Found Soup - Simple Pleasures

Sunday I wrote an essay for Connections for Women on balancing life and mentioned a simple pasta flavored with the wilted, lemon and oil flavored greens from the turnips and beets sourced at Tucson Farmers' Market on Saturday. What I didn't confess to was buying six bunches of baby turnips and cleaning out the supply of baby beets.

So come Thursday, beets and turnips roasted and long enjoyed, I had reproachful bunches of turnip and beet greens sighing in the fridge. NYT this week carried an article on a cooking school in Ireland and the resurgence of Irish cooking - a recipe for Forager's Soup was included. Memories and inspiration came in a flood.

Memories of foraging for sauce-sized mushrooms that my grandmother would fill with butter and put directly into the ashes of a turf fire until the butter melted and the mushroom was tender. Memories of dandelion and burdock wine fermenting - sometimes exploding - in the cold pantry. Memories of wandering a lane close to Snowdonia in Wales with my late husband - insisting that he give me his trade-mark Tilly hat so I could fill it with mushrooms, stuffing my own pockets with hazel nuts, and sacrificing my hat to hold blackberries. David put the scrumped apples into his pockets.

We were staying at a country inn. The owner was also the chef. Somewhat sheepishly, around five in the afternoon we presented him with our offerings with a muttered, "we couldn't resist harvesting these." He smiled, said thank you and noted the hat would likely smell of mushrooms for years to come - it did. Mine - blackberry stained beyond salvation got tossed into the washing machine when we returned home and was never quite the same again.

The custom in those country inns is for guests to gather in the lounge before dinner for a drink and appetiser - an amuse bouche courtesy of the chef. We were delighted to be presented with slices of grilled mushroom, filled with a local cheese and topped with chopped hazel nuts. Dessert that night was a sublime apple and blackberry cobbler - ground hazel nuts featured in the crust. I learned later that our meager offerings were but a drop in the bucket - the chef had done his own foraging earlier in the day.

I've always been a fan of 'found' foods. Inspired by the recipe for Forager's Soup and with those greens challenging me to be creative, I came up with the following recipe for "Found Soup".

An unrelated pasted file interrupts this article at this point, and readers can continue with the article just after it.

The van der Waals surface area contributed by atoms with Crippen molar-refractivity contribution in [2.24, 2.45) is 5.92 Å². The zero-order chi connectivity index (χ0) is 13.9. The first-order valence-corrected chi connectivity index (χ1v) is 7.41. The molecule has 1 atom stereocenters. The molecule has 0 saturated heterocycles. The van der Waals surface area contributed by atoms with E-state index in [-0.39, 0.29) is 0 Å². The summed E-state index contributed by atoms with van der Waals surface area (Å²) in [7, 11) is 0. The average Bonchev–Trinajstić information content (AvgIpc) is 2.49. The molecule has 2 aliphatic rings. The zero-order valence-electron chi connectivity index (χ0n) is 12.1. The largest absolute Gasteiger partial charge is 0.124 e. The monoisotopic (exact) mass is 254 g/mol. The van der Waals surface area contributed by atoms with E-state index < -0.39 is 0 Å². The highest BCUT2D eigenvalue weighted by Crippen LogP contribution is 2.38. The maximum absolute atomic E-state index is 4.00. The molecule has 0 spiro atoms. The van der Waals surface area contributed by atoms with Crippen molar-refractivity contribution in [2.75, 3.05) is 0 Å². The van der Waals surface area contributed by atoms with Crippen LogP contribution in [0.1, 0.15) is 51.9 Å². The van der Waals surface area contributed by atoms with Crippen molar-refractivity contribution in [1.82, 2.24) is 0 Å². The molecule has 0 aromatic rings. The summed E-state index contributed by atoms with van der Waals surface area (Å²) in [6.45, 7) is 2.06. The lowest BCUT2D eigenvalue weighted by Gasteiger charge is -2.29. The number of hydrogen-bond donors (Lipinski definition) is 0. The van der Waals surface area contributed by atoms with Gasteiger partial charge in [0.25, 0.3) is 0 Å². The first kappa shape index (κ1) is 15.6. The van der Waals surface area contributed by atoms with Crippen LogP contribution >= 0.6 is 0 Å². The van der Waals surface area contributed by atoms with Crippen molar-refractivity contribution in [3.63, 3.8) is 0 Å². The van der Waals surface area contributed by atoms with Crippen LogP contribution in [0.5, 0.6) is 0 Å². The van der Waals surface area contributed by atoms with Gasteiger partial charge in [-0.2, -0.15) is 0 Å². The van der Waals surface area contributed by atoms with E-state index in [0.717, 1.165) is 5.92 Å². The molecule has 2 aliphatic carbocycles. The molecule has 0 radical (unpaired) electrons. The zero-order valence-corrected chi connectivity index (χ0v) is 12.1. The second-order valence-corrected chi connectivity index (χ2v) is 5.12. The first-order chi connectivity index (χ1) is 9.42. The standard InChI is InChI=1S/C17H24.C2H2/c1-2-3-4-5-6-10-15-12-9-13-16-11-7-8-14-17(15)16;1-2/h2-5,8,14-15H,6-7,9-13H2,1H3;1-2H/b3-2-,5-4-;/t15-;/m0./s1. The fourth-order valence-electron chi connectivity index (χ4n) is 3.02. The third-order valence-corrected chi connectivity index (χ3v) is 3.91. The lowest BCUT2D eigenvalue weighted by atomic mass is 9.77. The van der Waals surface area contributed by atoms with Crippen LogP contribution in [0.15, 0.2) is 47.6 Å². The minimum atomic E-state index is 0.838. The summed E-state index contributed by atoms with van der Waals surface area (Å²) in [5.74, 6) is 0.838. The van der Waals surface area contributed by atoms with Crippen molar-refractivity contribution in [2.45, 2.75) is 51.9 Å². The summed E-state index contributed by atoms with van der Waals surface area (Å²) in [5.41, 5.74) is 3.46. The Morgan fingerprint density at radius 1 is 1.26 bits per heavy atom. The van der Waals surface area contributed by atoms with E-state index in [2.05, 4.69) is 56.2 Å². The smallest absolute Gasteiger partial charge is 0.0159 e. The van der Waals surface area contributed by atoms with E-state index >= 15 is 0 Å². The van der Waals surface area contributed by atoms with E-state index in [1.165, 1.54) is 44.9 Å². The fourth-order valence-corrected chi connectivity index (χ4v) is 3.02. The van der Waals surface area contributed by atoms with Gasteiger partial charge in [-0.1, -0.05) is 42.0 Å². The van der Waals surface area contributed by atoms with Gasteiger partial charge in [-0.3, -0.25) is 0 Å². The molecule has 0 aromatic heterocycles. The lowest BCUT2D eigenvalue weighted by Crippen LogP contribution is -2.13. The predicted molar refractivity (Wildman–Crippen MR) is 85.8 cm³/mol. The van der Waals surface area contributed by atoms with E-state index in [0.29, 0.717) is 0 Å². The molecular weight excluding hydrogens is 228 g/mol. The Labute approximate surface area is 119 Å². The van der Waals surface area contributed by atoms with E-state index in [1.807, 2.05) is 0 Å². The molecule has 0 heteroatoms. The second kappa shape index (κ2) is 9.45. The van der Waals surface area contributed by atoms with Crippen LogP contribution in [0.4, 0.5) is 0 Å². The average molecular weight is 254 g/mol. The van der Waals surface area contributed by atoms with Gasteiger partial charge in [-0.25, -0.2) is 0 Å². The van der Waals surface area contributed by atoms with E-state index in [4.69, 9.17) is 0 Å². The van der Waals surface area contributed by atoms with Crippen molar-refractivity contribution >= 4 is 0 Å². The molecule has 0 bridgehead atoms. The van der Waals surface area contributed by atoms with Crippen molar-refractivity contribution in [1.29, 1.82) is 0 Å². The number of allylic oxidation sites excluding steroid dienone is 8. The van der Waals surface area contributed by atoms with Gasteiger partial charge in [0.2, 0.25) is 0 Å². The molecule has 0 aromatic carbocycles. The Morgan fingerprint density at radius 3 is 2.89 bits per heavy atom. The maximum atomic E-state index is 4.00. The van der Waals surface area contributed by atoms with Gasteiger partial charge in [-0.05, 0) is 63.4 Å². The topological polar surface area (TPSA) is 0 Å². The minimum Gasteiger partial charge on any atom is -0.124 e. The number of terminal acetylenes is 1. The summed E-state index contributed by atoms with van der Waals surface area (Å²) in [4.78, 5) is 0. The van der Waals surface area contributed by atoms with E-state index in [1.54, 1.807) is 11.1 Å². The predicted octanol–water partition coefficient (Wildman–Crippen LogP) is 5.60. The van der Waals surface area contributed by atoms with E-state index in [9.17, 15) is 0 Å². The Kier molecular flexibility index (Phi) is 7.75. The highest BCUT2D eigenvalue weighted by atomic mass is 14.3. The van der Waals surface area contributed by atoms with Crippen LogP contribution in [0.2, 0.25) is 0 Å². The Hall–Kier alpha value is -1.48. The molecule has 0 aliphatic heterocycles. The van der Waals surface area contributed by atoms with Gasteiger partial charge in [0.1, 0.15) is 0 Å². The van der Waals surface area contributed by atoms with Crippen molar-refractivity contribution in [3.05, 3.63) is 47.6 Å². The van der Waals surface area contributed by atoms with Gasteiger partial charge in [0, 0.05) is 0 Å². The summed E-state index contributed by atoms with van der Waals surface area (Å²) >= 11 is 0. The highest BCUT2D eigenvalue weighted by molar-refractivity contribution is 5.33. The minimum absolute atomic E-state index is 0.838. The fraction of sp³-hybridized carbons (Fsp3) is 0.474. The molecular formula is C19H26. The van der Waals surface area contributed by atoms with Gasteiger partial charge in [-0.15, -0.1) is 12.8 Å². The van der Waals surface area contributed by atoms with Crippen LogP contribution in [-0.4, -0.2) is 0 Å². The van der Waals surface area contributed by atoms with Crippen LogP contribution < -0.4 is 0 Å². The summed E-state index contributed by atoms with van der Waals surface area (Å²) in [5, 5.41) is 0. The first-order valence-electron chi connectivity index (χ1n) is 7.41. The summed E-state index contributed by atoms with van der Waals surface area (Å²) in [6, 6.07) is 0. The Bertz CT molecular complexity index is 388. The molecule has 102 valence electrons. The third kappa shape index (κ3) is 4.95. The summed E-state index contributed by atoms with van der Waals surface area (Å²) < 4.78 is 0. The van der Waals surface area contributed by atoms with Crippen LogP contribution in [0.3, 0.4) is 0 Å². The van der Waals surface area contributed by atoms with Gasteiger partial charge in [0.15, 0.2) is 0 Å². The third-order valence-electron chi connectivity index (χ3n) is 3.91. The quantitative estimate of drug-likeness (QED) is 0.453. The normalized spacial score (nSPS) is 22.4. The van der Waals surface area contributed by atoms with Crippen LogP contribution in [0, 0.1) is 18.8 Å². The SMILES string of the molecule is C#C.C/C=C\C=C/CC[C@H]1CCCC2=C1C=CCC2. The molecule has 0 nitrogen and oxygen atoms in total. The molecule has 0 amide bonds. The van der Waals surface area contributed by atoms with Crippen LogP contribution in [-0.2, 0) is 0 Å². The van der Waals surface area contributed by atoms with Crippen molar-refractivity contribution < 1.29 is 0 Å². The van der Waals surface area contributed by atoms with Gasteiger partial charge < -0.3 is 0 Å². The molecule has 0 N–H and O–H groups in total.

Before crying "I don't have any beet leaves" read the end note!
  • About eight loosely packed cups of chopped greens. I used turnip, beet, watercress and Chinese pea pods.
  • About one cup of chopped onion
  • About one cup of sliced potato
  • Seven or more cups of chicken or vegetable stock
  • One tablespoon butter
  • Two tablespoons olive oil
  • Three slices pancetta cut into quarters
  • Optional toppings - crumbled crispy bacon or pancetta, creme fraiche, sharp cheddar cheese.


Wash the greens, discard tough stems and any discolored leaves. Set aside.

Heat the oil and butter in a heavy-bottomed soup pan. Add the onions, pancetta and potato - stir to coat with the oil/butter , cover with parchment paper and sweat for about 5 minutes over low to medium heat. You want to wilt but not brown.

Throw away the parchment paper, cover potatoes and onions with stock, bring to the boil and simmer covered for 15 minutes or until completely tender.

Since I like the flavor but not the idea of pureed pancetta, I remove it at this point.

Pile the greens into the pot. Add the remaining stock. Push down the greens with a wooden spoon. Bring to a boil uncovered and cook 2 - 3 minutes uncovered. Any longer and you'll lose the wonderful bright green color. You can hedge your bets on keeping the colour by adding around 1/8 a teaspoon of baking soda at the same time that you add the greens. I didn't.

Pure with an immersion blender or in batches in a blender. Be careful - you are dealing with a hot liquid. Check for seasoning and add freshly ground black pepper and sea salt to taste.

Serve with a topping of either creme fraiche, crumbled bacon ( and you can substitute bacon for pancetta), crisp fried pancetta or a sharp cheddar cheese. Sublime!

I served my first experiment as a first course followed by grilled bratwurst and sweet and sour braised red cabbage. And because I made this three times to get it right, leftovers are in the fridge and will re-emerge on Easter Sunday as a "while we cook" get the appetite going prelude to lunch.

NOTE: Anyone who knows me also knows that I'm a go with the flow cook and not intimidated by recipes. For this green soup you can use chard, lettuce, parsley, green onions, dandelion greens. Go for it. It's a what you can find soup.